Indeed, Porter's theoretical insights on the importance of innovation as well as the importance of local conditions of demand and production are illustrated abundantly in the economic history of Eurocannabis (Jansen, 2002). A local market of critical consumers, quite characteristic for the Dutch cannabis sector in the eighties, provided the conditions for a future 'competitive advantage', because they induced quality improvements. The emergence of a multitude of lcal producers has stimulated the efficiency of production and has contributed to the development of both a 'knowledge base' and an 'economic infrastructure' which provided all sorts of goods and services to support product quality and the level of competitiveness.
Obviously, Porter's 'diamond' of four 'determinants' (see figure 1) shows a variety of vital interactions between economic activity on the one hand and a supporting local environment on the other.
Porter doesn't consider specific governmental measures to promote 'a competitive advantage' to be of great benefit. On the contrary, they may even be counterproductive. Government help that removes the pressure on firms to improve and upgrade, may prevent these firms from reaching the stage of 'competitive advantage'. As figure 1 illustrates, government policy influences the national 'diamond' rather than being part of it.
The economics of an illegal production such as Eurocannabis makes a government a very powerful influencer of the 'diamond'. The worldwide prohibition of cannabis has indeed provided the circumstances for high levels of innovation and growth, which generally characterizes cannabis industry in the Western world.
6. A 'competitive advantage'
Compared to the Netherlands, most European countries show rather modest levels of import substitution of around 25%. Hashish from overseas still seems to be preferred in most European countries, a situation similar to that in the Netherlands during the eighties. Apart from consumer preferences, import substitution will probably never take on the avalanche-like characteristics that occurred in the Netherlands, if only because of the absence of a tolerated network for cannabis in the other European countries. Moreover, traditional producing countries have responded to the challenge of Eurocannabis by offering cannabis products of higher quality. Even in the Netherlands, domestic producers are once more facing tougher competition from hashish from traditional production countries.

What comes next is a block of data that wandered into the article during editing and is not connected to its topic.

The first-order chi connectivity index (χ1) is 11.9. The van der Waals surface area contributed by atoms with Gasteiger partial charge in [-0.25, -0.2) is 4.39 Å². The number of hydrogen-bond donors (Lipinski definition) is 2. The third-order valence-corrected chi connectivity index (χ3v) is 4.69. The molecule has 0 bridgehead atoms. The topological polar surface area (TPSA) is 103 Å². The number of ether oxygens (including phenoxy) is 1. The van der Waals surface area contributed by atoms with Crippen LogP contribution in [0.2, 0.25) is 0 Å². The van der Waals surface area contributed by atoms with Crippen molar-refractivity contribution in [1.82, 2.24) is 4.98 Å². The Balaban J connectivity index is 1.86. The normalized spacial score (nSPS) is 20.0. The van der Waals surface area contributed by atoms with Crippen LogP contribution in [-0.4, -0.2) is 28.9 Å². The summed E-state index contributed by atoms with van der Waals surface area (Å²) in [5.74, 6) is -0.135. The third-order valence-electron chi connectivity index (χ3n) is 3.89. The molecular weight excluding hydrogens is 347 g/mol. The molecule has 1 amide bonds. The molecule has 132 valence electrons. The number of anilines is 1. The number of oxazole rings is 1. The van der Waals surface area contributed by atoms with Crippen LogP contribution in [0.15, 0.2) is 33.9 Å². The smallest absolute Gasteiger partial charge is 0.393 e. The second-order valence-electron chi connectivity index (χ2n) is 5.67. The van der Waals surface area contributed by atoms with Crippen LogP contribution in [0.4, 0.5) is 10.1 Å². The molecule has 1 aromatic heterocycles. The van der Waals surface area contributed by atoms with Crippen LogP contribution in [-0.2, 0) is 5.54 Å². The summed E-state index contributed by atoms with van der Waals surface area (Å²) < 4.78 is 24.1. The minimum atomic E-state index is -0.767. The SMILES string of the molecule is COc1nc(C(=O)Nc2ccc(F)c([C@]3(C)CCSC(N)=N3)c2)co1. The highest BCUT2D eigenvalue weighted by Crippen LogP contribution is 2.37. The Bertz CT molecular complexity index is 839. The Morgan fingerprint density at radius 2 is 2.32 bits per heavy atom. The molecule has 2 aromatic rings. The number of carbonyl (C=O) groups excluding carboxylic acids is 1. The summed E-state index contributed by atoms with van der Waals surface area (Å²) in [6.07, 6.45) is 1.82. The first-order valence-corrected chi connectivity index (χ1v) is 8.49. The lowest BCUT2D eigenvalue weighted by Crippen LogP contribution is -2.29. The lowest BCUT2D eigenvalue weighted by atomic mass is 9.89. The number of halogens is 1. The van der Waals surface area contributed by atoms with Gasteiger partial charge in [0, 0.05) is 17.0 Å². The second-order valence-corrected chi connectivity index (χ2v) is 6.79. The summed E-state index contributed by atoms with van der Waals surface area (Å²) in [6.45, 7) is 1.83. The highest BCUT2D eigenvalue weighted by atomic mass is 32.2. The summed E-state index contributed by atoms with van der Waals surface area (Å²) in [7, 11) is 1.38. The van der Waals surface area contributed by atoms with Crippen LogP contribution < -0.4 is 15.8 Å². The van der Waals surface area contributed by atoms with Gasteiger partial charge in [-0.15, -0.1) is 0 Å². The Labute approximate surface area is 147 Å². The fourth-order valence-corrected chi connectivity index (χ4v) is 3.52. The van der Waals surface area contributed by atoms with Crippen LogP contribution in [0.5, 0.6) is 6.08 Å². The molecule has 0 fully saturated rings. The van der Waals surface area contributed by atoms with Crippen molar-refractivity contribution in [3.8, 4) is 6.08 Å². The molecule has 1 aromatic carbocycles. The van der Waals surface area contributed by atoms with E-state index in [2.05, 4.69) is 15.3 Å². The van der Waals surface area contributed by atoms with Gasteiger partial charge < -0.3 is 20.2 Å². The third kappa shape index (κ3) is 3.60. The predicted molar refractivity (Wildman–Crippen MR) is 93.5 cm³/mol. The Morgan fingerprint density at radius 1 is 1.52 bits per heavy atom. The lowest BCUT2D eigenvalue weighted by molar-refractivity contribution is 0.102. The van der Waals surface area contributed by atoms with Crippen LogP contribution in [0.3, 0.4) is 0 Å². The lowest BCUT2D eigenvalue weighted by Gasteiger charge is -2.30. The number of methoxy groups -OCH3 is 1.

At the same time, however, the Dutch cannabis sector seems to be benefiting from a 'competitive advantage', which means that the Dutch product seems to be able to increase its market share at the European level. Nowadays, production figures in this country exceed domestic demand already several times.
One should perhaps not so much emphasize the final product Eurocannabis, but rather the 'competitive advantage' of Dutch seeds, equipment and other requirements for growing cannabis indoors. Dutch innovative products, specifically developed to boost both productivity and the quality of Eurocannabis and to evade police attention, continue to provide the very basis for import substitution at the European level. And although, as already mentioned, import substitution of cannabis appears to be rather modest in most European countries, growth rates will continue to be spectacular, whatever government policy will be at stake.
7. Profit levels of Eurocannabis
Efforts to eradicate the production of cannabis at a world scale have not resulted in less production, but in other ways of production. The global shift of cannabis production towards Western countries actually shows the superiority of Western guerrilla techniques, compared to those used by producers from traditional cannabis countries. Because of eradication programmes, producers in traditional cannabis countries have taken refuge in peripheral areas or made their crops less visible by small-scale production, hidden between other crops. In the Western world, with the help of science and technology, production could be hidden as well: indoors, under artificial light. That new way of guerilla production proved not only feasible, but turned out to be much and much more profitable as well.
Producers in traditional cannabis countries ultimately do not receive much more than a few percent of the price that Western consumers pay for their product (see e.g. Nadelmann, 1989). Guerrilla farming in the Netherlands and elsewhere turns out to be a lot more profitable. Producers of Eurocannabis get at least 50% of consumer prices. To put it differently: import substitution could (and can) benefit hugely from exorbitant commercial profits made on the import of cannabis from outside.
These circumstances, as well as Porter's theoretical insights, show the futility of the attempts to eradicate cannabis production. As a reaction of these endeavours, the economics of cannabis have become 'versatile' if only because of the profitability of a single square meter. It goes without saying therefore that, in the Netherlands, all governmental efforts to brake the 'Green Avalanche' have been in vain. They certainly have not resulted in reduced production, and they have kept prices high. Quite obviously, these efforts have induced innovations in the industry (and criminality).